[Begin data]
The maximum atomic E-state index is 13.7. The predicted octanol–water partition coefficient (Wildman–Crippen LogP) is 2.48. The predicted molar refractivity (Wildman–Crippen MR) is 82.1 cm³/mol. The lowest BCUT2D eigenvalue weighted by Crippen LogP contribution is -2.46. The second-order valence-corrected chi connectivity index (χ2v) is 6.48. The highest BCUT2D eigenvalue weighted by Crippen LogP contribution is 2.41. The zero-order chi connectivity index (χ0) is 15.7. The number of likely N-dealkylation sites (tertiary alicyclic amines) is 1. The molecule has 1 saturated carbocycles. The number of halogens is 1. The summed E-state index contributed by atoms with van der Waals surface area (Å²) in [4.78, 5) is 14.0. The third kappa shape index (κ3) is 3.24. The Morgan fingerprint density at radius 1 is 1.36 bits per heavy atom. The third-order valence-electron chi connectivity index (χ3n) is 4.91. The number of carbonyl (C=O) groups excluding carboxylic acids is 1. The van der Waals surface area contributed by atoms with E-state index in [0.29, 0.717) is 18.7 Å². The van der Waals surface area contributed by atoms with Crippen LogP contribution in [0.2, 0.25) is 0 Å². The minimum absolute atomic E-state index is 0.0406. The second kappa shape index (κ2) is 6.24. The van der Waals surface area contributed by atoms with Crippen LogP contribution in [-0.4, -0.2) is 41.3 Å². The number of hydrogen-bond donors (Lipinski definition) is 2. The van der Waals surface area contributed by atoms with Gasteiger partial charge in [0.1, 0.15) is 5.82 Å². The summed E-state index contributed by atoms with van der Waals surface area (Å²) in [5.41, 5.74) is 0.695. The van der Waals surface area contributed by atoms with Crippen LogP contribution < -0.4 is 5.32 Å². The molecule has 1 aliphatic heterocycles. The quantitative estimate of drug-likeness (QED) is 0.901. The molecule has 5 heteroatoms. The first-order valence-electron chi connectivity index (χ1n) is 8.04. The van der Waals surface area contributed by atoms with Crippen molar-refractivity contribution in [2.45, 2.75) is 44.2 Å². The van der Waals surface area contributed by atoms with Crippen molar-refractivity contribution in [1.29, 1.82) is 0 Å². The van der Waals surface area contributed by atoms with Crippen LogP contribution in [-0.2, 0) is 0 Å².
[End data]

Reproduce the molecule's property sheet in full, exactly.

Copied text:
The maximum atomic E-state index is 13.7. The predicted octanol–water partition coefficient (Wildman–Crippen LogP) is 2.48. The predicted molar refractivity (Wildman–Crippen MR) is 82.1 cm³/mol. The lowest BCUT2D eigenvalue weighted by Crippen LogP contribution is -2.46. The second-order valence-corrected chi connectivity index (χ2v) is 6.48. The highest BCUT2D eigenvalue weighted by Crippen LogP contribution is 2.41. The zero-order chi connectivity index (χ0) is 15.7. The number of likely N-dealkylation sites (tertiary alicyclic amines) is 1. The molecule has 1 saturated carbocycles. The number of halogens is 1. The summed E-state index contributed by atoms with van der Waals surface area (Å²) in [4.78, 5) is 14.0. The third kappa shape index (κ3) is 3.24. The Morgan fingerprint density at radius 1 is 1.36 bits per heavy atom. The third-order valence-electron chi connectivity index (χ3n) is 4.91. The number of carbonyl (C=O) groups excluding carboxylic acids is 1. The van der Waals surface area contributed by atoms with E-state index in [0.29, 0.717) is 18.7 Å². The van der Waals surface area contributed by atoms with Crippen LogP contribution in [0.2, 0.25) is 0 Å². The minimum absolute atomic E-state index is 0.0406. The second kappa shape index (κ2) is 6.24. The van der Waals surface area contributed by atoms with Crippen LogP contribution in [-0.4, -0.2) is 41.3 Å². The number of hydrogen-bond donors (Lipinski definition) is 2. The van der Waals surface area contributed by atoms with Gasteiger partial charge in [0.1, 0.15) is 5.82 Å². The summed E-state index contributed by atoms with van der Waals surface area (Å²) in [5.41, 5.74) is 0.695. The van der Waals surface area contributed by atoms with Crippen LogP contribution < -0.4 is 5.32 Å². The molecule has 1 aliphatic heterocycles. The quantitative estimate of drug-likeness (QED) is 0.901. The molecule has 5 heteroatoms. The first-order valence-electron chi connectivity index (χ1n) is 8.04. The van der Waals surface area contributed by atoms with Crippen molar-refractivity contribution in [2.45, 2.75) is 44.2 Å². The van der Waals surface area contributed by atoms with Crippen molar-refractivity contribution in [1.29, 1.82) is 0 Å². The van der Waals surface area contributed by atoms with Crippen LogP contribution in [-0.2, 0) is 0 Å².